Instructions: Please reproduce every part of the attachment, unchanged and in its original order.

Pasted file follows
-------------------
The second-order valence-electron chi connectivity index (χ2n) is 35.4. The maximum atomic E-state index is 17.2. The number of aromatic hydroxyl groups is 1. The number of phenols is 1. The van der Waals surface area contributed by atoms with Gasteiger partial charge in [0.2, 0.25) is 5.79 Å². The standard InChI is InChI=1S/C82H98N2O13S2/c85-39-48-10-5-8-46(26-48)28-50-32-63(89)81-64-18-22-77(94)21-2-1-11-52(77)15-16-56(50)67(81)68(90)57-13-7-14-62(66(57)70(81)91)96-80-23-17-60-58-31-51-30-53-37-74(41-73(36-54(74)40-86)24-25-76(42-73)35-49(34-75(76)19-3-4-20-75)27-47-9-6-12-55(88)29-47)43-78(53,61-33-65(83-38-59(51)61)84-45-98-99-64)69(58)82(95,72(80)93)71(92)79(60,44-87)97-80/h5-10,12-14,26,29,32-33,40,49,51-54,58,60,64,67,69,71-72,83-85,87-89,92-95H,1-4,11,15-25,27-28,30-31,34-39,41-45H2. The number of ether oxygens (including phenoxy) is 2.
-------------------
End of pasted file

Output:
The second-order valence-electron chi connectivity index (χ2n) is 35.4. The maximum atomic E-state index is 17.2. The number of aromatic hydroxyl groups is 1. The number of phenols is 1. The van der Waals surface area contributed by atoms with Gasteiger partial charge in [0.2, 0.25) is 5.79 Å². The standard InChI is InChI=1S/C82H98N2O13S2/c85-39-48-10-5-8-46(26-48)28-50-32-63(89)81-64-18-22-77(94)21-2-1-11-52(77)15-16-56(50)67(81)68(90)57-13-7-14-62(66(57)70(81)91)96-80-23-17-60-58-31-51-30-53-37-74(41-73(36-54(74)40-86)24-25-76(42-73)35-49(34-75(76)19-3-4-20-75)27-47-9-6-12-55(88)29-47)43-78(53,61-33-65(83-38-59(51)61)84-45-98-99-64)69(58)82(95,72(80)93)71(92)79(60,44-87)97-80/h5-10,12-14,26,29,32-33,40,49,51-54,58,60,64,67,69,71-72,83-85,87-89,92-95H,1-4,11,15-25,27-28,30-31,34-39,41-45H2. The number of ether oxygens (including phenoxy) is 2.